In part three of our dig diary, project lead Sophie Ambler talks about another type of digging, not of holes in the ground by through the archives to discover what if any historical evidence there is for Lowther.
Whilst the archaeologist are at work on site at Lowther, I’m attempting to piece together the site’s history from the documentary evidence.
Our biggest challenge is tracing the origins of Lowther’s medieval castle and village, which we think date to the late eleventh or early twelfth century. For most of England, historians have a phenomenal source for settlement in the eleventh century: Domesday Book. This was William the Conqueror’s enormous survey of landholding, compiled in 1086. It gives various details, settlement by settlement, such as landholders, land under cultivation, notable buildings and households (for an introduction to Domesday and the latest research, listen to this BBC History Extra podcast by Professor Stephen Baxter). Domesday thus helps historians to trace the process by which the Normans conquered England over the twenty years from 1066.
Frustratingly for us, the area of modern Co. Cumbria doesn’t appear in Domesday Book. Because this region wasn’t conquered by William I, it found no place in the Domesday survey. As discussed in our project’s first Dig Diary entry, the region was only conquered in 1092, by William the Conqueror’s son, William Rufus. The Anglo-Saxon chronicle states that William Rufus, following his campaign of conquest, ‘sent many peasant people with their wives and cattle to live there and cultivate the land’. This was, effectively, a process of Norman colonisation. We’re hypothesising that the ringwork castle earthwork and village at Lowther date to this era.
What was this region like when the Normans arrived in 1092? Here, historians have worked hard from patchy evidence for the Kingdom of Cumbria in the tenth and eleventh centuries. This was a Brittonic kingdom (distinct from the Anglo-Saxon kingdom of the south) but, as Professor Fiona Edmonds has described, parts of the kingdom were ‘multi-lingual and multi-cultural’ (including settlers we might think of as ‘Vikings’ and their descendants). These groups were encompassed by the term ‘Cymry’ (‘inhabitants of the same region’), from which the names Cumbria and Cumberland derive.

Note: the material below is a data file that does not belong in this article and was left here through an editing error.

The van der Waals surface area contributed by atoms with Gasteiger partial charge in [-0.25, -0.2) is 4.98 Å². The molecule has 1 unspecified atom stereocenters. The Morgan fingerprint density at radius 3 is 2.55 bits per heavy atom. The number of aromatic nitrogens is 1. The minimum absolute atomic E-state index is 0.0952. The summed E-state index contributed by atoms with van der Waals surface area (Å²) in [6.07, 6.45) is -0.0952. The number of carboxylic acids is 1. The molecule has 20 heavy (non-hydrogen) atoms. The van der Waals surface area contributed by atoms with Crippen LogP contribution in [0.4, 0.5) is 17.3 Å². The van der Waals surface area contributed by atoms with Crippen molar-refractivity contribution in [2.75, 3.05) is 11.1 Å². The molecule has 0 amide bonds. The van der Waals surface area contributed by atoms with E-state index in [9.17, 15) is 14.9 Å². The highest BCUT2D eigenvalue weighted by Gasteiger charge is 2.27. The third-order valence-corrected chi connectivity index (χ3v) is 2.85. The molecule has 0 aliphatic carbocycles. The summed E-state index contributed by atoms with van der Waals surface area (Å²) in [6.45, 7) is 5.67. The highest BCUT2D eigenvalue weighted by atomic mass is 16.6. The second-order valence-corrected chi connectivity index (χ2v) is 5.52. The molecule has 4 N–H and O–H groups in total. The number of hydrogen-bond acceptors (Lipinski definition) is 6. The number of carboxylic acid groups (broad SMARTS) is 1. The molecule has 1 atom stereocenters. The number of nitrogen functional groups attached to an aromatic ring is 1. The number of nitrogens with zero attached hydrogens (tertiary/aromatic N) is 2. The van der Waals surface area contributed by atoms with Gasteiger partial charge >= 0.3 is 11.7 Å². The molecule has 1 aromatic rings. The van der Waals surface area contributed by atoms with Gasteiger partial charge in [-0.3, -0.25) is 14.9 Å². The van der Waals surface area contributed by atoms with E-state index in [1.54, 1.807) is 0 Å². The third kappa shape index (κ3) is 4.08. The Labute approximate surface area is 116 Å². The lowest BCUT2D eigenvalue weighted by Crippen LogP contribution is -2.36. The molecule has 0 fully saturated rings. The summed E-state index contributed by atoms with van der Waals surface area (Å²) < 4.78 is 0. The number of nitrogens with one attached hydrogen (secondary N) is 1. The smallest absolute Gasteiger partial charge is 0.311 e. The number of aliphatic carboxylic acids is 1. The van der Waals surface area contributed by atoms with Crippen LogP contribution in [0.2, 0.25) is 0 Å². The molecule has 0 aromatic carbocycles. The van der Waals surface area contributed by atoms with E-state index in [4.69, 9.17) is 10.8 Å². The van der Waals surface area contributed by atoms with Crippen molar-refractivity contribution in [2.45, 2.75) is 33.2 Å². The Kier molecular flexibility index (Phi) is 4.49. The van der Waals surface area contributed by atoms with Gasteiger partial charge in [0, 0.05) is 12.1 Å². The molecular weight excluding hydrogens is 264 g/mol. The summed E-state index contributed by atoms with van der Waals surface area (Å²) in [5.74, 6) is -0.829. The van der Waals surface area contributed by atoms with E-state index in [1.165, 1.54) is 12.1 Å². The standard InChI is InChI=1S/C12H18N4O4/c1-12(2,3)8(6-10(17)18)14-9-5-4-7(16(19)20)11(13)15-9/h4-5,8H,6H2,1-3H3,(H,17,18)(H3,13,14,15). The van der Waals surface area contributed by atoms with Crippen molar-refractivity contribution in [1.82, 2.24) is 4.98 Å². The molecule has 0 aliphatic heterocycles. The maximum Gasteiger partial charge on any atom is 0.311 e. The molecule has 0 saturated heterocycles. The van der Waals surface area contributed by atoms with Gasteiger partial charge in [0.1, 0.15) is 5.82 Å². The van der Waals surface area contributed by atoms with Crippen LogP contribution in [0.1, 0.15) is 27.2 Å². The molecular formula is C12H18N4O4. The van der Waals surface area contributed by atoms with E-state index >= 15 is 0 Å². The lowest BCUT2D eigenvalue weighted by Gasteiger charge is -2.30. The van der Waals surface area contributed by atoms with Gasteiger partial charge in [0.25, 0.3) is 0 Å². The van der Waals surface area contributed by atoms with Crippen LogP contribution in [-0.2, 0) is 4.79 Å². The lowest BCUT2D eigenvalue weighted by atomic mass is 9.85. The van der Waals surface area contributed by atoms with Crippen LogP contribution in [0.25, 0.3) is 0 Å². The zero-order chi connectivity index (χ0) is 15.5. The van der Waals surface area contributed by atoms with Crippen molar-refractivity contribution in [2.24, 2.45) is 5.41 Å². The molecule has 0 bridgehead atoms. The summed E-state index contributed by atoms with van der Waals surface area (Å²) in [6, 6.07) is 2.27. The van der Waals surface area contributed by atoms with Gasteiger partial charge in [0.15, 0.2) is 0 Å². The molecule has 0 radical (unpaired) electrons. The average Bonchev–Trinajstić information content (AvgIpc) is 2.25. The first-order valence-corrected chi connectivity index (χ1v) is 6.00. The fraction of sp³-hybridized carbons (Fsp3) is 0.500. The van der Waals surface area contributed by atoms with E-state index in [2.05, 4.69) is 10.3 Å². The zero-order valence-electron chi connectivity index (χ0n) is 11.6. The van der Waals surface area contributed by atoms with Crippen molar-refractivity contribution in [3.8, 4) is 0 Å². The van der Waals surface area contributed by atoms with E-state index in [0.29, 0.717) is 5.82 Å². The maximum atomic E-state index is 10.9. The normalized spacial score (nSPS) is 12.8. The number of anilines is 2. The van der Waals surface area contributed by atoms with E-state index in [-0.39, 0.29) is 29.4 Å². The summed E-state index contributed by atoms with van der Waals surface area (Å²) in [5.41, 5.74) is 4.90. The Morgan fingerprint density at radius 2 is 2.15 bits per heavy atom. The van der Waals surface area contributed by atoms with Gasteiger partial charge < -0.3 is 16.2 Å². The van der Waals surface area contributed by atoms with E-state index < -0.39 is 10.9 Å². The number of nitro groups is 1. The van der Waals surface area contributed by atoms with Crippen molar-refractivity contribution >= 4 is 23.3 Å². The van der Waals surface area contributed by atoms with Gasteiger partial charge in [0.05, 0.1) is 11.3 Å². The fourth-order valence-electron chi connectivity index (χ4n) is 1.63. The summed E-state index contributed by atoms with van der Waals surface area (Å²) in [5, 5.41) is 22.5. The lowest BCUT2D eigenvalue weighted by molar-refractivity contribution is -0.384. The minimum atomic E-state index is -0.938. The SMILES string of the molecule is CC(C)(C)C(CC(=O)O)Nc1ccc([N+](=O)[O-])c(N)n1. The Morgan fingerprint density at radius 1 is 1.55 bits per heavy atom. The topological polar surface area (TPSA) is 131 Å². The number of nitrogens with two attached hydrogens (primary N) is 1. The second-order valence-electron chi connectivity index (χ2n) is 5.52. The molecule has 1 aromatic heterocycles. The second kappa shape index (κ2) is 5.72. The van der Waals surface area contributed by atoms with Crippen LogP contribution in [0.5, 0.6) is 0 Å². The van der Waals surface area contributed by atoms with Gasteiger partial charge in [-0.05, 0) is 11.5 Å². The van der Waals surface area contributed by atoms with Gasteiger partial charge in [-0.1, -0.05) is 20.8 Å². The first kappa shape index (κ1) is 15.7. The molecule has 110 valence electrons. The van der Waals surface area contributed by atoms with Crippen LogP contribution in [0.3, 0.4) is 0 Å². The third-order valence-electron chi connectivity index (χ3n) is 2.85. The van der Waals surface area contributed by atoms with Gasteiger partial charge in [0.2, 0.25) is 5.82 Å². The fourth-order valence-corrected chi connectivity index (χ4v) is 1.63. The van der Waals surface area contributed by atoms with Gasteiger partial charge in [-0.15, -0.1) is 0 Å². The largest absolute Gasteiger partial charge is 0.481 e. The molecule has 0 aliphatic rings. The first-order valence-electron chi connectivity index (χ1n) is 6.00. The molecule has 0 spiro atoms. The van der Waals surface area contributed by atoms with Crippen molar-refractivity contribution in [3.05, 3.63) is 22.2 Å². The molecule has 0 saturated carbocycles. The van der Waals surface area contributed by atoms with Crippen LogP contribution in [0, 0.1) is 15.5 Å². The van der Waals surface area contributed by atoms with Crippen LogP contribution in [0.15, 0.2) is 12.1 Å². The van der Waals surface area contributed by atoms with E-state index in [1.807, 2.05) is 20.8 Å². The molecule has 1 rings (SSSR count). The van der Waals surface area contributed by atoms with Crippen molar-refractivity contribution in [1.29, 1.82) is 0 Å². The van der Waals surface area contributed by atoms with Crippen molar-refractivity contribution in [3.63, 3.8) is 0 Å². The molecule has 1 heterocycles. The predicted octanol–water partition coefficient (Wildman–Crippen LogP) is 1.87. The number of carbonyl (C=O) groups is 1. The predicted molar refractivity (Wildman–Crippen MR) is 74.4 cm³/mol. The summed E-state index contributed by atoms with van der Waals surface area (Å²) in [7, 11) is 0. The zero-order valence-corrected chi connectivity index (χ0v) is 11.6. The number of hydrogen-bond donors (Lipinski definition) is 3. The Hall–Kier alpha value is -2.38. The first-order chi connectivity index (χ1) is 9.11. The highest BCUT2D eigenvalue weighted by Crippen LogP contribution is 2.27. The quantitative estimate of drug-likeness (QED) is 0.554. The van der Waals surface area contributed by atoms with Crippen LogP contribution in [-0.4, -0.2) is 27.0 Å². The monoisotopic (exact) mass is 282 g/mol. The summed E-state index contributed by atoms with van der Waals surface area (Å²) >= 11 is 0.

Who were the settlers dispatched in 1092 by William Rufus to colonise the Kingdom of Cumbria? There’s no hard evidence, but Dr Henry Summerson has suggested (in his book Medieval Carlisle) that they hailed from Lincolnshire. This theory has found some support from the late Professor Richard Sharpe, although he noted that evidence for a Lincolnshire connection dates to around 1100, so may represent a second wave of settlement.
Our first major evidence for Norman rule of the region comes in 1130, under King Henry I (William Rufus’ brother). This is found in a Pipe Roll – a record produced by England’s central government detailing the Exchequer’s annual audit, so-called because the parchment membranes were sewn together at the top and rolled up to look like a pipe (read more on the Pipe Roll Society website). The first surviving Pipe Roll dates to 1130. Professor Sharpe used this and other evidence to reconstruct the early Norman administration of the region. He concluded that the Normans formed the shires of Cumberland and Westmorland out of the old Kingdom of Cumbria by 1130, and were administering these shires under the aegis of central government. Even then, however, both counties were run ‘as a territorial unit’ rather than shires proper, overseen by an administrator rather than fully-fledged sheriffs. (You can read Professor Sharpe’s analysis in full here). This is perhaps not surprising, given that in southern England the Normans could co-opt the governmental systems of the Anglo-Saxon state, including shires and shire courts. Cumbria was a different beast.
Is this all to say that written evidence can’t tell us much about the Norman conquest of Cumbria in general, or about our site in particular? Yes and no. It does highlight the importance of archaeological investigation in filling the gaps in written evidence – and suggests how findings from the Lowther Castle and Village project could be significant to both historians and archaeologists in tracing the process of Norman conquest and colonisation and its realities on the ground. On the other hand, we do have written evidence for the Lowther site dating from the thirteenth century onwards, which we can use together with the archaeology to trace the site’s biography. More of this in a forthcoming post!
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